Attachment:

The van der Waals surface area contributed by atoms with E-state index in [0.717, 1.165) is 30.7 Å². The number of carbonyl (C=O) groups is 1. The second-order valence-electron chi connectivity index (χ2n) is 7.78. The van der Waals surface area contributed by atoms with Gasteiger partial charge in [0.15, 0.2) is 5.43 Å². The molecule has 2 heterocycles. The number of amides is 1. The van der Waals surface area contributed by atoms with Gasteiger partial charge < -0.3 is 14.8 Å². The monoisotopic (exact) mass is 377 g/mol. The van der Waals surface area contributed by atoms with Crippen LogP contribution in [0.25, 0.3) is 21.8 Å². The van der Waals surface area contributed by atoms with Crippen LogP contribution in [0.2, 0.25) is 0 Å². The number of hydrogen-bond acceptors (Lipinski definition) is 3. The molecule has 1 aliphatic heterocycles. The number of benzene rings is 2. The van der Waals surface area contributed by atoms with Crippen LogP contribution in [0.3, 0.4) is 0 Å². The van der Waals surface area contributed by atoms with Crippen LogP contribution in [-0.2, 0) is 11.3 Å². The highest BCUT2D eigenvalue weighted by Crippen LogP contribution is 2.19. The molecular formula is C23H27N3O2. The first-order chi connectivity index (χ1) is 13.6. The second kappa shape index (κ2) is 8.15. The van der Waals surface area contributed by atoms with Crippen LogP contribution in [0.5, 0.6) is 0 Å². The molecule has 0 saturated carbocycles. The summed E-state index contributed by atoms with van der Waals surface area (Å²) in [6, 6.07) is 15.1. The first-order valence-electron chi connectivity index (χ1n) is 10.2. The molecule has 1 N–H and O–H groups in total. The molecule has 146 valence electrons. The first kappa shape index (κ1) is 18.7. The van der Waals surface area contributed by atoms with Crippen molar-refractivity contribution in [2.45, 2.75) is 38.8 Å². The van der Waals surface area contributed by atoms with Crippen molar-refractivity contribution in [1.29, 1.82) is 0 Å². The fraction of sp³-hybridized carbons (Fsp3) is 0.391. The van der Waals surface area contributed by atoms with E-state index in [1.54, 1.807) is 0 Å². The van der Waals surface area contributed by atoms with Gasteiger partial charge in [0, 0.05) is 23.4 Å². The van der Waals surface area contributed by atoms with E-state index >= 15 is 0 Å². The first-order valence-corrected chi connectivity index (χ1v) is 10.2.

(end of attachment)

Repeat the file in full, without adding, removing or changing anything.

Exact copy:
The van der Waals surface area contributed by atoms with E-state index in [0.717, 1.165) is 30.7 Å². The number of carbonyl (C=O) groups is 1. The second-order valence-electron chi connectivity index (χ2n) is 7.78. The van der Waals surface area contributed by atoms with Gasteiger partial charge in [0.15, 0.2) is 5.43 Å². The molecule has 2 heterocycles. The number of amides is 1. The van der Waals surface area contributed by atoms with Gasteiger partial charge < -0.3 is 14.8 Å². The monoisotopic (exact) mass is 377 g/mol. The van der Waals surface area contributed by atoms with Crippen LogP contribution in [0.25, 0.3) is 21.8 Å². The van der Waals surface area contributed by atoms with Crippen LogP contribution in [0.2, 0.25) is 0 Å². The number of hydrogen-bond acceptors (Lipinski definition) is 3. The molecule has 1 aliphatic heterocycles. The number of benzene rings is 2. The van der Waals surface area contributed by atoms with Crippen LogP contribution in [0.3, 0.4) is 0 Å². The van der Waals surface area contributed by atoms with Crippen LogP contribution in [-0.2, 0) is 11.3 Å². The highest BCUT2D eigenvalue weighted by Crippen LogP contribution is 2.19. The molecular formula is C23H27N3O2. The first-order chi connectivity index (χ1) is 13.6. The second kappa shape index (κ2) is 8.15. The van der Waals surface area contributed by atoms with Crippen LogP contribution in [0.5, 0.6) is 0 Å². The molecule has 0 saturated carbocycles. The summed E-state index contributed by atoms with van der Waals surface area (Å²) in [6, 6.07) is 15.1. The first-order valence-electron chi connectivity index (χ1n) is 10.2. The molecule has 1 N–H and O–H groups in total. The molecule has 146 valence electrons. The first kappa shape index (κ1) is 18.7. The van der Waals surface area contributed by atoms with Crippen molar-refractivity contribution in [2.45, 2.75) is 38.8 Å². The van der Waals surface area contributed by atoms with Crippen molar-refractivity contribution in [1.29, 1.82) is 0 Å². The fraction of sp³-hybridized carbons (Fsp3) is 0.391. The van der Waals surface area contributed by atoms with E-state index in [1.54, 1.807) is 0 Å². The van der Waals surface area contributed by atoms with Gasteiger partial charge in [0, 0.05) is 23.4 Å². The van der Waals surface area contributed by atoms with E-state index >= 15 is 0 Å². The first-order valence-corrected chi connectivity index (χ1v) is 10.2.